My Bonsai Tree on the Southern Window Ledge in the Laundry Room
To the nearly four-hundred-year-old Yamaki white pine bonsai that survived the atomic blast in Hiroshima and now lives in an arboretum museum in Washington, DC
This small juniper. One clay pot
awash in moss weathered for five springs
below my garden Buddha. To take on
another green life gives me pause.
Think first. With each tender snip,
practice what is skillful, kind.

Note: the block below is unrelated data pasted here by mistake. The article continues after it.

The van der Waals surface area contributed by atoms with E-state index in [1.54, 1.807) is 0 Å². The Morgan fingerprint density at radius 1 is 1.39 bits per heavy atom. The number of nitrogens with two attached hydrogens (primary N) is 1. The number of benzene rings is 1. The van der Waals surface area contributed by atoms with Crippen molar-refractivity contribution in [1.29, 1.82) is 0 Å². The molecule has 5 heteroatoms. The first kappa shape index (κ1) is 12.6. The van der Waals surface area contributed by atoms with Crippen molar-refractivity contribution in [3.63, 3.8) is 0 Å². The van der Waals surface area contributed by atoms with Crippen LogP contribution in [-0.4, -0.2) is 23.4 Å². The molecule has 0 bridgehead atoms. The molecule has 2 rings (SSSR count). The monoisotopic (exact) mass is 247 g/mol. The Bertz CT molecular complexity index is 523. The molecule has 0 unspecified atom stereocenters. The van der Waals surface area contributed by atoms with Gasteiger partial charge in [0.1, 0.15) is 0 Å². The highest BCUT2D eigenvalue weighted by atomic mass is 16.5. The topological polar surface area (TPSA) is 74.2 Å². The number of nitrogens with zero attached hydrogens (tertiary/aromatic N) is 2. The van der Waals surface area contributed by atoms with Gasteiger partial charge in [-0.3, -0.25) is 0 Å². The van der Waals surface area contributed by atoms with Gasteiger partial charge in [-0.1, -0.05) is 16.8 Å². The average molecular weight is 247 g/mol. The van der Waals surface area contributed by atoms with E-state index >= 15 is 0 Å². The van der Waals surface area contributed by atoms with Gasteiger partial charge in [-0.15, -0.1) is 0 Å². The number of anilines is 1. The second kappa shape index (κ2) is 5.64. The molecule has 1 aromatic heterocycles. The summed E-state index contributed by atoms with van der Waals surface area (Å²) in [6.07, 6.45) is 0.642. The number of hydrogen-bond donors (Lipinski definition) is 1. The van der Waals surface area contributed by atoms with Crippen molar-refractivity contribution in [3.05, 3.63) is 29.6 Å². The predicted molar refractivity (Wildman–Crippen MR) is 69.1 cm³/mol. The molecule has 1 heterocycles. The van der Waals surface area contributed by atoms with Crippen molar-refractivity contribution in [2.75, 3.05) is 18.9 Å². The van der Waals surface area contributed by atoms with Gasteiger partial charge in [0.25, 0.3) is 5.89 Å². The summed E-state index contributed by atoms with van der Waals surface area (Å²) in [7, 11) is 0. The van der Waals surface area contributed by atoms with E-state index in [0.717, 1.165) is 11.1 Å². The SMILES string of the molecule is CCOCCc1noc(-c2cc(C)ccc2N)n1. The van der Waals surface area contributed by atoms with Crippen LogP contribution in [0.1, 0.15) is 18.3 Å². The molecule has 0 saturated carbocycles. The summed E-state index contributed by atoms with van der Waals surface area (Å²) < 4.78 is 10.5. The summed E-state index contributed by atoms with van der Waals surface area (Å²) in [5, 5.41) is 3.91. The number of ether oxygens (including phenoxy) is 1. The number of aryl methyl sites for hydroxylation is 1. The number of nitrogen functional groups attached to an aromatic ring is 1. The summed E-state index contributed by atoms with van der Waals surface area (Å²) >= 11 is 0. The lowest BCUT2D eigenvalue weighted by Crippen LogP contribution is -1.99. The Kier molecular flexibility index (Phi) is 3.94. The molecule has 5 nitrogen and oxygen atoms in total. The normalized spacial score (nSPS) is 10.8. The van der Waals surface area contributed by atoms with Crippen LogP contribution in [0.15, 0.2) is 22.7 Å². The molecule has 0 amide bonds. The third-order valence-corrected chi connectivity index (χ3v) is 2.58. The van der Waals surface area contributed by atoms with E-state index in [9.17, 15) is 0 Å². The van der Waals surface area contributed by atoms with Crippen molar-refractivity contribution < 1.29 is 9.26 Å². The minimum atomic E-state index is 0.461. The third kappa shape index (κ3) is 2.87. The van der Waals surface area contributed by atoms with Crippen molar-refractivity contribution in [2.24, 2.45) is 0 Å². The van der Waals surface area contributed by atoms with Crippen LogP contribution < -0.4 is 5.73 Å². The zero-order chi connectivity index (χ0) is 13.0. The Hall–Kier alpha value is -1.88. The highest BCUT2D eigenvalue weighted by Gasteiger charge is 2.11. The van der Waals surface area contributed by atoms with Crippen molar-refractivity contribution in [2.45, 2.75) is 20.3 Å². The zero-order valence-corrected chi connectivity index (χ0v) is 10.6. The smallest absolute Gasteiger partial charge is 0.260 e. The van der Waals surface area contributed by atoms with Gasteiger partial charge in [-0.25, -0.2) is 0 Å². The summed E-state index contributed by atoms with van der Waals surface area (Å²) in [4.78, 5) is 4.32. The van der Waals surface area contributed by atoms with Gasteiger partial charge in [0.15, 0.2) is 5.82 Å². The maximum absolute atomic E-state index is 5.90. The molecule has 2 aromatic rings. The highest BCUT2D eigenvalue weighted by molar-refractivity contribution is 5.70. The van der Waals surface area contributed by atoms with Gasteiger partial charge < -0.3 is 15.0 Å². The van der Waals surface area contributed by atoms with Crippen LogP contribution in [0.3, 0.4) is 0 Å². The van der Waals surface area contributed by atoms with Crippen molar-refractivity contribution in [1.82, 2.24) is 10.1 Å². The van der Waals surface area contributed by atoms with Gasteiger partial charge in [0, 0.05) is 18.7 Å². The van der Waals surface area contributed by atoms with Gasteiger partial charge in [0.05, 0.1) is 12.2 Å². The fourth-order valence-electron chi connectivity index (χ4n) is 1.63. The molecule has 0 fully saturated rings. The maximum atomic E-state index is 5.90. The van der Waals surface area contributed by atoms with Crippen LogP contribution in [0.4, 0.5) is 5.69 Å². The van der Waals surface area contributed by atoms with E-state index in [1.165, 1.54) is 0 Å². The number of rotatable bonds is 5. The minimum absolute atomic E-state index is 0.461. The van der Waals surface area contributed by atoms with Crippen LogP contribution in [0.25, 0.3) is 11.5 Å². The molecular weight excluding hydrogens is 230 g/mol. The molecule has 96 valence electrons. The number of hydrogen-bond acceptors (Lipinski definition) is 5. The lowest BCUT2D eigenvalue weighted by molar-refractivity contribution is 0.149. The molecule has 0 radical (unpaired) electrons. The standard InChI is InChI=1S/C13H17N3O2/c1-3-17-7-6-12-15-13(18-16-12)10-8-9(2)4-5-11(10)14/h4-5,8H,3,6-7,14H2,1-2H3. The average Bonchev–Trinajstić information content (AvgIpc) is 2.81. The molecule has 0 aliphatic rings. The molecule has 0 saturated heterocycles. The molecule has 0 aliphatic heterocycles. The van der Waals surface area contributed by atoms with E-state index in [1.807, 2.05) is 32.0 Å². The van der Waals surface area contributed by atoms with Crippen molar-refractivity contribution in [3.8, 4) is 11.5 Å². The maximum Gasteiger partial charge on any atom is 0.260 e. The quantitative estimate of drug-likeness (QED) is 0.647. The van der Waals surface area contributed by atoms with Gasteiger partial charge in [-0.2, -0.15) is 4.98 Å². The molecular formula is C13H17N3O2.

A twig gone. A fraction
of a branch.
Can I be here day-to-day with water
through Augusts of certain drought
to drizzle rituals of commitment?
See it as if it lives on a mountain top?
Tiny: lady bugs at winter’s window,
Mom’s brass thimble inlaid
with delftware of turning windmills,
and my green cat’s-eye marble. Some rationale
for miniatures, a silhouette of relief when our globe
withers with suicide bombs or for a Yemini girl
who dies of cholera in a flapping tent. This twisted juniper,
its spare shadow laid across the wash room shelf.